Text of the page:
Is it back to school for big pharma? It would seem so. Over the past year, one news report after another has detailed a significant new relationship between big pharma and academia. While pharma-academic collaborations are nothing new, what is striking about this new crop of deals is their size (both in dollars and scope) and the fanfare that has accompanied them.
Of the big pharmas, Pfizer has been particularly noisy, establishing an “academic network” of sorts in the form of its Centers for Therapeutic Innovation (CTI). The first CTI was established in 2010 at the University of California-San Francisco (UC-SF), with additional CTI’s formed over the last year in New York City (NYC), Boston and San Diego. Each CTI represents a multi-year, multi-million dollar commitment for Pfizer, with Boston and UC-SF topping $100 million each. Other large and well-publicized deals include sanofi’s new collaborations with Harvard and UC-SF, Gilead’s cancer research collaboration with Yale University, Bayer’s ten year “master R&D agreement” with UC-SF (enough with the UC-SF, already), and GlaxoSmithKline’s intention to forge long-term partnerships with 10 academic “superstars.”
Why now? Both parties clearly have a lot to gain from collaborations in the current environment. As federal funding becomes more limited, big pharma provides a relatively untapped and potentially large source of funding for academia. Big pharma dollars and relationships represent an alternative way for universities to cross the so-called “valley of death,” the translational gap from discovery to clinic where public and private funding is particularly scarce.
Big pharma can also benefit from closer ties to academia. Collaborations with academic research institutions offer an alternative, cost-efficient strategy for enhancing the productivity of big pharma research and development, which has come under increasing fire in recent years. Pharma is looking for new ways to outsource its costs, access more fundamental innovation and impact the relatively high rate of late stage attrition for its drug candidates. Perhaps more cynically, big pharma is also looking for good press to the effect that is has a new plan.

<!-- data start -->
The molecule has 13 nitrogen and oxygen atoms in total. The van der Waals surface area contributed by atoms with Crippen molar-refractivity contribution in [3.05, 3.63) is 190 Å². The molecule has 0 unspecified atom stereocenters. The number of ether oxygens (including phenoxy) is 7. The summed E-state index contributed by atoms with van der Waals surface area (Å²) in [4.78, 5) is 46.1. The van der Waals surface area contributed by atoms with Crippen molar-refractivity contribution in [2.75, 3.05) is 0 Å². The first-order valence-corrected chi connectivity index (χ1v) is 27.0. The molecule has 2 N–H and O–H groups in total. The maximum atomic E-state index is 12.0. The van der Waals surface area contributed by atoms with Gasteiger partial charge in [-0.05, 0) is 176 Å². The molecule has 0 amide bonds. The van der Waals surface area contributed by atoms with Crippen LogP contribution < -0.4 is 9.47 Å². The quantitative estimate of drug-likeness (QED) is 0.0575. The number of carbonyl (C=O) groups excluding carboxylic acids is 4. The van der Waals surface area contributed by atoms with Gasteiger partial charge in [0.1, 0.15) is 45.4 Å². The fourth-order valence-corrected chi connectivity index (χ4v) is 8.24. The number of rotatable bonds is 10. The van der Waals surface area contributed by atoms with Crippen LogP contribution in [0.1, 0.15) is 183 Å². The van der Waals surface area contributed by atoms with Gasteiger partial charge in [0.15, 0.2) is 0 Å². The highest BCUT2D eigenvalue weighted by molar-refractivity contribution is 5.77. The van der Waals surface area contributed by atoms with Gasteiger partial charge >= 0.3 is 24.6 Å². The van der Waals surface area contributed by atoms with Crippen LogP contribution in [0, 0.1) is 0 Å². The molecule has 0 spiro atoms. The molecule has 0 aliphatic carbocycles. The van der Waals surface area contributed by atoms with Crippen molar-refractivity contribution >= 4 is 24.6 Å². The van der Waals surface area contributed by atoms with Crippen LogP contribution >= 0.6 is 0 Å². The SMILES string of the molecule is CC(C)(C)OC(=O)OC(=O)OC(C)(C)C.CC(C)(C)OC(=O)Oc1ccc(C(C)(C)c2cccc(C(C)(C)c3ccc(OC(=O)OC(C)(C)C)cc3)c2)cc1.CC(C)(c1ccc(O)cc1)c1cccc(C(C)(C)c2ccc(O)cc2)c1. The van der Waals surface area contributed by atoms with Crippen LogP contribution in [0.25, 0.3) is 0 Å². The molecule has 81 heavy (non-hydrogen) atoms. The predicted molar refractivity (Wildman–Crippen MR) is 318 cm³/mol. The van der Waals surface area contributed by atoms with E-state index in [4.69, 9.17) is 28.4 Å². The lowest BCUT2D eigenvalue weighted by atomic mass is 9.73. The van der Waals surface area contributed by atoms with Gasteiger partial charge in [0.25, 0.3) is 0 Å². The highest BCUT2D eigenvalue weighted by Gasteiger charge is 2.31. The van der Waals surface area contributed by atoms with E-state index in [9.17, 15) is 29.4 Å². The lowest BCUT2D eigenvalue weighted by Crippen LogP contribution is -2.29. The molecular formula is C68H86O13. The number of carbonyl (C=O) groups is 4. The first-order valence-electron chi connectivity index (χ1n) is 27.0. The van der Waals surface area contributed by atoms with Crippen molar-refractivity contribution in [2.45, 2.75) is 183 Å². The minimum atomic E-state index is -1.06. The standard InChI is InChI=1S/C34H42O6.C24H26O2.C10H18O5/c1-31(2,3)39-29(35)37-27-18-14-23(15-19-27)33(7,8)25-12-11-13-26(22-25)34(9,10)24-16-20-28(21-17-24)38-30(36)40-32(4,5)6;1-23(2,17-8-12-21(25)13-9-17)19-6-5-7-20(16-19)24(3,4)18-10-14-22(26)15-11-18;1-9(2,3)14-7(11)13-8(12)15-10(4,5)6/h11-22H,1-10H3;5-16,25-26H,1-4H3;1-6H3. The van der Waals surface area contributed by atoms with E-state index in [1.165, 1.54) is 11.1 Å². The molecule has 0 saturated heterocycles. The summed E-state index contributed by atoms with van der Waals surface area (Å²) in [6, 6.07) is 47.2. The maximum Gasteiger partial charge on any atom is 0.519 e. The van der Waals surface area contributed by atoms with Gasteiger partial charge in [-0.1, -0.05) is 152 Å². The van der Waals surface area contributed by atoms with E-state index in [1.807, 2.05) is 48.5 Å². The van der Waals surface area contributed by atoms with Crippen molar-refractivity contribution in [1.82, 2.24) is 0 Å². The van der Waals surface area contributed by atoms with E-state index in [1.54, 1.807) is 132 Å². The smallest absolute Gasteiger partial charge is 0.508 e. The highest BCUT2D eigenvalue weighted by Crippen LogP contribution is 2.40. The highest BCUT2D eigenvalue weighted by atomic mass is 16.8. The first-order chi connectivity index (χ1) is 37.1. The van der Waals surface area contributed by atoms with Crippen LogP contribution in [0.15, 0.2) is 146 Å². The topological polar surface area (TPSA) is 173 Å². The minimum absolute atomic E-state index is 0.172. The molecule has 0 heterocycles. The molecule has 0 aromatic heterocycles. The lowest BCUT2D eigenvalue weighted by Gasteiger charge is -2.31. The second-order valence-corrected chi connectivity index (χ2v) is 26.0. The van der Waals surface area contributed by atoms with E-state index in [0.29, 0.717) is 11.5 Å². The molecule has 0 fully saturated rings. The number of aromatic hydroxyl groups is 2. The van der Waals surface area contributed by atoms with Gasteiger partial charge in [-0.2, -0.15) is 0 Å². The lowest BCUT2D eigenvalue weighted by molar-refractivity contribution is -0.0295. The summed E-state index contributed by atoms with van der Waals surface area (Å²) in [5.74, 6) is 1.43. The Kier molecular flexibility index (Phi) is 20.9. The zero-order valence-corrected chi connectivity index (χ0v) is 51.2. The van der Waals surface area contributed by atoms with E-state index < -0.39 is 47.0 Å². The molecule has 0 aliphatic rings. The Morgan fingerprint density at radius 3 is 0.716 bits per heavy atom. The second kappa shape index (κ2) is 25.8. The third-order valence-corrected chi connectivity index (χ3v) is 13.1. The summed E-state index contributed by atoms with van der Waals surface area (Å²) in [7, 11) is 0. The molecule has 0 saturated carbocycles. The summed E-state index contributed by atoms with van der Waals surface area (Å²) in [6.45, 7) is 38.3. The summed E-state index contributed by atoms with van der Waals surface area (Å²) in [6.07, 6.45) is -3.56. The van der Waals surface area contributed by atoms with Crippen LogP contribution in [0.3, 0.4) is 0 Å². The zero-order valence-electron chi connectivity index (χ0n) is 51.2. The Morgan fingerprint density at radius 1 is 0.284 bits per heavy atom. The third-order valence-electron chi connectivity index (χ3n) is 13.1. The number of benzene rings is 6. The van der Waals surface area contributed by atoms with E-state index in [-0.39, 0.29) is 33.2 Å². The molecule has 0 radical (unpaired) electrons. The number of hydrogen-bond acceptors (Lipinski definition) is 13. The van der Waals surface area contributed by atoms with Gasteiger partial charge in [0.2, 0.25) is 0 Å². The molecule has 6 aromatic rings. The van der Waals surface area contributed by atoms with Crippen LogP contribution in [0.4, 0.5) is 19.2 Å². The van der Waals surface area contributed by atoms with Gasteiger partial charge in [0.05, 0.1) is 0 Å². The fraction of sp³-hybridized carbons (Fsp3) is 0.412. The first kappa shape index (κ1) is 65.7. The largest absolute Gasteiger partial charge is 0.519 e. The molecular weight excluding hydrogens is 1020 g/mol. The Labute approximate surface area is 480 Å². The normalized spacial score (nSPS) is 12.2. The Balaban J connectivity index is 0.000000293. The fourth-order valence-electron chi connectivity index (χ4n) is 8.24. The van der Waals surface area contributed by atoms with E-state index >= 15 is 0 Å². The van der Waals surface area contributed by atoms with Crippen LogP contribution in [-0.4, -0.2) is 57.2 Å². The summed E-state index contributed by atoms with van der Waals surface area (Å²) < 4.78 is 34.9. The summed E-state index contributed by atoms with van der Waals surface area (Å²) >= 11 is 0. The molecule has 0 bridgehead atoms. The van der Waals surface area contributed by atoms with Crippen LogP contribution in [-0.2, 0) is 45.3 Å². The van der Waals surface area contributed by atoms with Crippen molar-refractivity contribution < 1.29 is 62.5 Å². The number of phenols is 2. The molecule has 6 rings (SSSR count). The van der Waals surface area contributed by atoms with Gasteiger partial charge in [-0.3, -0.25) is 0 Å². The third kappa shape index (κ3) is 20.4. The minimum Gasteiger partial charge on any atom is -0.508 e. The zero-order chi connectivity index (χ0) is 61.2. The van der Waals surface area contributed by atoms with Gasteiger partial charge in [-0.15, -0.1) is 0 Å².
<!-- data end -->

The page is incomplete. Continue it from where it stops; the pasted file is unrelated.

While pharma-academic collaborations hold significant promise, there are obvious potential disconnects. Academia places a high premium on the dissemination of knowledge, while secrecy tends to support competitive advantage in industry. Some in academia remain distrustful of industry, preferring a “pure” approach to research over what they view as “selling out.” Pharma companies, for their part, may commit but not fully, furthering that distrust. Of course, practical business disputes including ownership and control of decision making can also undermine pharmaceutical-academic collaborations, just as they do industry-based collaborations. Good management is key to collaborative success, and physical distance and cultural differences make good management of pharma-academic collaborations particularly difficult. Challenges of this type, and others, have undermined the pharma-academic collaborations of the past.
Will it work this time? There are signs that big pharma has learned some lessons. The new collaborations are generally long term, well funded and in many cases, involve physical proximity of the pharma and academic scientists. Expectations are high, even if investors have expressed some cynicism. Even those research programs that fail in the eyes of big pharma (e.g., too divergent, too risky), may present good opportunities for the universities involved. Most of the new deals involve a reversion mechanism, in which the university can advance independently those technologies and drugs that don’t meet big pharma’s requirements. Interesting new companies may be formed, and venture investment opportunities created, as a result.
What does it mean for the Southeast? At present, it is unclear. Most of the major collaborations announced to date have involved universities located in biotech strongholds, such as Boston and San Francisco. What is clear is that the Southeast has the benefit of strong academic research institutions, including 3 ranked in the top 25 nationally according to a 2010 study by Center for Measuring University Performance (MUP): Duke University (#7), the University of North Carolina – Chapel Hill (# 17) and Vanderbilt University (# 25). Based on total research expenditures alone, Duke is ranked 4th nationally. Universities in the region with high levels of research support and an entrepreneurial culture offer big-pharma and biotech an opportunity to expand on the current approach. In one recent development, Duke and Novartis announced a collaboration focused on vaccines, including basic research and translational studies.
For now, we can only watch and wait to see if the promise of the new collaborations will be realized. It will take years for the new drug candidates that may emerge from the newly announced collaborations to advance to the clinics and beyond. It may be that academia and pharma will get it right this time, offering the industry and ultimately patients, important new therapeutic advancements.